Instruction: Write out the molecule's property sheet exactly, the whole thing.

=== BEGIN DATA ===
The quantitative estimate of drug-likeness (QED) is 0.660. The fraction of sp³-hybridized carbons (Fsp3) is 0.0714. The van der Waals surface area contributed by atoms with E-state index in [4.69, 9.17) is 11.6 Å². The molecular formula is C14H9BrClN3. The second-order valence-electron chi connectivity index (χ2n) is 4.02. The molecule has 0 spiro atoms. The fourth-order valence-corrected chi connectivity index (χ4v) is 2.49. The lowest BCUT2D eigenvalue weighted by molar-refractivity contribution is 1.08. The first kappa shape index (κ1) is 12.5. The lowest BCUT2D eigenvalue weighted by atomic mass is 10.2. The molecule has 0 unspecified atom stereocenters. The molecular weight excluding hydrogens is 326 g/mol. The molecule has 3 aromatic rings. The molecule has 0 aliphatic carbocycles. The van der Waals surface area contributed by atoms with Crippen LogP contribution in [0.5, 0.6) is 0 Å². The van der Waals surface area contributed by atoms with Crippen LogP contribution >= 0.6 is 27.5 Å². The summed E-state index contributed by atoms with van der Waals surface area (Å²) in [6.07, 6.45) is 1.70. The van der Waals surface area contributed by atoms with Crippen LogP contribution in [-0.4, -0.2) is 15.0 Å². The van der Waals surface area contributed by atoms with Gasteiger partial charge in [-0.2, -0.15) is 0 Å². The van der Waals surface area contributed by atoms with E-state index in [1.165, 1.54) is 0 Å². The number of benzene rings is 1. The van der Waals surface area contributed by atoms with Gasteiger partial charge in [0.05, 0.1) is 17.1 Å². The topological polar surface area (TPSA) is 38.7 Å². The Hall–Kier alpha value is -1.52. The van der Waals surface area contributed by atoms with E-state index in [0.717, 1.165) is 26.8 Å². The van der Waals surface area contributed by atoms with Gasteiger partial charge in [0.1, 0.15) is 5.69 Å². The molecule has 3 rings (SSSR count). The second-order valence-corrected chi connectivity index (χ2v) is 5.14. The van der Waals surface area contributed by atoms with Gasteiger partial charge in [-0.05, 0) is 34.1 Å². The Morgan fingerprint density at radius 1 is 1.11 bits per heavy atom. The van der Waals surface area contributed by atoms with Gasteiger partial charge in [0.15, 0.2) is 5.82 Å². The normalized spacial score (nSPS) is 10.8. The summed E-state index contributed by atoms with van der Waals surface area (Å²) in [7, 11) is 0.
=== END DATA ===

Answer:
The quantitative estimate of drug-likeness (QED) is 0.660. The fraction of sp³-hybridized carbons (Fsp3) is 0.0714. The van der Waals surface area contributed by atoms with E-state index in [4.69, 9.17) is 11.6 Å². The molecular formula is C14H9BrClN3. The second-order valence-electron chi connectivity index (χ2n) is 4.02. The molecule has 0 spiro atoms. The fourth-order valence-corrected chi connectivity index (χ4v) is 2.49. The lowest BCUT2D eigenvalue weighted by molar-refractivity contribution is 1.08. The first kappa shape index (κ1) is 12.5. The lowest BCUT2D eigenvalue weighted by atomic mass is 10.2. The molecule has 0 unspecified atom stereocenters. The molecular weight excluding hydrogens is 326 g/mol. The molecule has 3 aromatic rings. The molecule has 0 aliphatic carbocycles. The van der Waals surface area contributed by atoms with Crippen LogP contribution in [0.5, 0.6) is 0 Å². The van der Waals surface area contributed by atoms with Crippen LogP contribution >= 0.6 is 27.5 Å². The summed E-state index contributed by atoms with van der Waals surface area (Å²) in [6.07, 6.45) is 1.70. The van der Waals surface area contributed by atoms with Crippen LogP contribution in [-0.4, -0.2) is 15.0 Å². The van der Waals surface area contributed by atoms with Gasteiger partial charge in [-0.2, -0.15) is 0 Å². The van der Waals surface area contributed by atoms with E-state index in [1.165, 1.54) is 0 Å². The number of benzene rings is 1. The van der Waals surface area contributed by atoms with Gasteiger partial charge in [0.05, 0.1) is 17.1 Å². The topological polar surface area (TPSA) is 38.7 Å². The Hall–Kier alpha value is -1.52. The van der Waals surface area contributed by atoms with E-state index in [0.717, 1.165) is 26.8 Å². The van der Waals surface area contributed by atoms with Gasteiger partial charge in [0.1, 0.15) is 5.69 Å². The molecule has 3 rings (SSSR count). The second-order valence-corrected chi connectivity index (χ2v) is 5.14. The van der Waals surface area contributed by atoms with Gasteiger partial charge in [-0.05, 0) is 34.1 Å². The Morgan fingerprint density at radius 1 is 1.11 bits per heavy atom. The van der Waals surface area contributed by atoms with Gasteiger partial charge in [0.15, 0.2) is 5.82 Å². The normalized spacial score (nSPS) is 10.8. The summed E-state index contributed by atoms with van der Waals surface area (Å²) in [7, 11) is 0.